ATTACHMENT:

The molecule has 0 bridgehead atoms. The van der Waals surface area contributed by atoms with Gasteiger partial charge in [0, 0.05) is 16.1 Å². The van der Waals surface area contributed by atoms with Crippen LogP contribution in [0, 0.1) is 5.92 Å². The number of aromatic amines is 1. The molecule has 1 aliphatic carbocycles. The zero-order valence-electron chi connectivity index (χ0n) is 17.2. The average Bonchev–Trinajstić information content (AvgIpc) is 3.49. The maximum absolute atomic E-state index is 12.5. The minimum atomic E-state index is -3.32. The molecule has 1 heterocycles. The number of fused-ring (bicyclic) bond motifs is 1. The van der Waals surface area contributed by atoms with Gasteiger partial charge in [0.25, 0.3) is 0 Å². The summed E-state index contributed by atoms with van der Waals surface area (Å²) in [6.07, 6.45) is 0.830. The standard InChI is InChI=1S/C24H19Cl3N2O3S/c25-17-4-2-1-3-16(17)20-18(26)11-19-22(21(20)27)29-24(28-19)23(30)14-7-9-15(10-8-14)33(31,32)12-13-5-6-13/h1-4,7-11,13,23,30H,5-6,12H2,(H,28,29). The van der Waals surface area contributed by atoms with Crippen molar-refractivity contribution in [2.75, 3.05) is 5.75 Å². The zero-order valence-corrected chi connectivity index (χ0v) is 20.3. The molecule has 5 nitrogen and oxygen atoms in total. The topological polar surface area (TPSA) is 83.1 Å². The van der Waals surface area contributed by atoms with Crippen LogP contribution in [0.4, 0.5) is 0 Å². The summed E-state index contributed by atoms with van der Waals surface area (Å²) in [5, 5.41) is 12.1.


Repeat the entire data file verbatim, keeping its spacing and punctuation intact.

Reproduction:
The molecule has 0 bridgehead atoms. The van der Waals surface area contributed by atoms with Gasteiger partial charge in [0, 0.05) is 16.1 Å². The van der Waals surface area contributed by atoms with Crippen LogP contribution in [0, 0.1) is 5.92 Å². The number of aromatic amines is 1. The molecule has 1 aliphatic carbocycles. The zero-order valence-electron chi connectivity index (χ0n) is 17.2. The average Bonchev–Trinajstić information content (AvgIpc) is 3.49. The maximum absolute atomic E-state index is 12.5. The minimum atomic E-state index is -3.32. The molecule has 1 heterocycles. The number of fused-ring (bicyclic) bond motifs is 1. The van der Waals surface area contributed by atoms with Gasteiger partial charge in [0.25, 0.3) is 0 Å². The summed E-state index contributed by atoms with van der Waals surface area (Å²) in [6.07, 6.45) is 0.830. The standard InChI is InChI=1S/C24H19Cl3N2O3S/c25-17-4-2-1-3-16(17)20-18(26)11-19-22(21(20)27)29-24(28-19)23(30)14-7-9-15(10-8-14)33(31,32)12-13-5-6-13/h1-4,7-11,13,23,30H,5-6,12H2,(H,28,29). The van der Waals surface area contributed by atoms with Crippen molar-refractivity contribution in [2.75, 3.05) is 5.75 Å². The zero-order valence-corrected chi connectivity index (χ0v) is 20.3. The molecule has 5 nitrogen and oxygen atoms in total. The topological polar surface area (TPSA) is 83.1 Å². The van der Waals surface area contributed by atoms with Crippen LogP contribution in [0.4, 0.5) is 0 Å². The summed E-state index contributed by atoms with van der Waals surface area (Å²) in [5, 5.41) is 12.1.